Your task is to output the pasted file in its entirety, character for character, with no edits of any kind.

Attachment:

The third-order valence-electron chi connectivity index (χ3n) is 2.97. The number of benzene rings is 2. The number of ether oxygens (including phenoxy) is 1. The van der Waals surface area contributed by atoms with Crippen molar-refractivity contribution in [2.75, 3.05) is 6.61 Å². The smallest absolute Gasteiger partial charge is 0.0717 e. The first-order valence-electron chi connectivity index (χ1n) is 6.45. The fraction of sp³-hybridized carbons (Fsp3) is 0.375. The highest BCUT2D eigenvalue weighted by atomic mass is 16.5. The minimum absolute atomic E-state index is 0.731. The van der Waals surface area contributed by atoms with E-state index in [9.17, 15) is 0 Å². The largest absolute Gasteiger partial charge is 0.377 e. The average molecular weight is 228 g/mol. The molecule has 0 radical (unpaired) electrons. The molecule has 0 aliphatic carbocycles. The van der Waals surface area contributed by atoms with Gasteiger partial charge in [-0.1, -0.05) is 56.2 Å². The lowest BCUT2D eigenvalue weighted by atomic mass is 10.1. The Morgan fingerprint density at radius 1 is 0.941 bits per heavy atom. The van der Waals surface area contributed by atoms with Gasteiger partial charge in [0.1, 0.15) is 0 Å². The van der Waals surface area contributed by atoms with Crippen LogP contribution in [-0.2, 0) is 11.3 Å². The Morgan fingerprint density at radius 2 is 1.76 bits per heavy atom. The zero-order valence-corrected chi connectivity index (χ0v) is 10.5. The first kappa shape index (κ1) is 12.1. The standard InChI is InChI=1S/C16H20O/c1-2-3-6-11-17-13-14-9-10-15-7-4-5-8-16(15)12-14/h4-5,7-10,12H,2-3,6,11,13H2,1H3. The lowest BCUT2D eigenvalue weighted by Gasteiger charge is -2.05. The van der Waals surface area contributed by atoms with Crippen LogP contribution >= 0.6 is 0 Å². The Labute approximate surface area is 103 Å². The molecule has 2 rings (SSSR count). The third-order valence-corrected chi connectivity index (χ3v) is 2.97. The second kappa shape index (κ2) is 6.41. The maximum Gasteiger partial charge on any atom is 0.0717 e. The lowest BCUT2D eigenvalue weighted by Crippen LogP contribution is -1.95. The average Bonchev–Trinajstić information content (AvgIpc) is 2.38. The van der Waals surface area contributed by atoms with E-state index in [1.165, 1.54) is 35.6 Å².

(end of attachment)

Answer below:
The third-order valence-electron chi connectivity index (χ3n) is 2.97. The number of benzene rings is 2. The number of ether oxygens (including phenoxy) is 1. The van der Waals surface area contributed by atoms with Crippen molar-refractivity contribution in [2.75, 3.05) is 6.61 Å². The smallest absolute Gasteiger partial charge is 0.0717 e. The first-order valence-electron chi connectivity index (χ1n) is 6.45. The fraction of sp³-hybridized carbons (Fsp3) is 0.375. The highest BCUT2D eigenvalue weighted by atomic mass is 16.5. The minimum absolute atomic E-state index is 0.731. The van der Waals surface area contributed by atoms with E-state index in [9.17, 15) is 0 Å². The largest absolute Gasteiger partial charge is 0.377 e. The average molecular weight is 228 g/mol. The molecule has 0 radical (unpaired) electrons. The molecule has 0 aliphatic carbocycles. The van der Waals surface area contributed by atoms with Gasteiger partial charge in [-0.1, -0.05) is 56.2 Å². The lowest BCUT2D eigenvalue weighted by atomic mass is 10.1. The Morgan fingerprint density at radius 1 is 0.941 bits per heavy atom. The van der Waals surface area contributed by atoms with Gasteiger partial charge in [0.1, 0.15) is 0 Å². The van der Waals surface area contributed by atoms with Crippen LogP contribution in [-0.2, 0) is 11.3 Å². The Morgan fingerprint density at radius 2 is 1.76 bits per heavy atom. The zero-order valence-corrected chi connectivity index (χ0v) is 10.5. The first kappa shape index (κ1) is 12.1. The standard InChI is InChI=1S/C16H20O/c1-2-3-6-11-17-13-14-9-10-15-7-4-5-8-16(15)12-14/h4-5,7-10,12H,2-3,6,11,13H2,1H3. The lowest BCUT2D eigenvalue weighted by Gasteiger charge is -2.05. The van der Waals surface area contributed by atoms with Crippen LogP contribution >= 0.6 is 0 Å². The Labute approximate surface area is 103 Å². The molecule has 2 rings (SSSR count). The third-order valence-corrected chi connectivity index (χ3v) is 2.97. The second kappa shape index (κ2) is 6.41. The maximum Gasteiger partial charge on any atom is 0.0717 e. The lowest BCUT2D eigenvalue weighted by Crippen LogP contribution is -1.95. The average Bonchev–Trinajstić information content (AvgIpc) is 2.38. The van der Waals surface area contributed by atoms with E-state index in [1.165, 1.54) is 35.6 Å².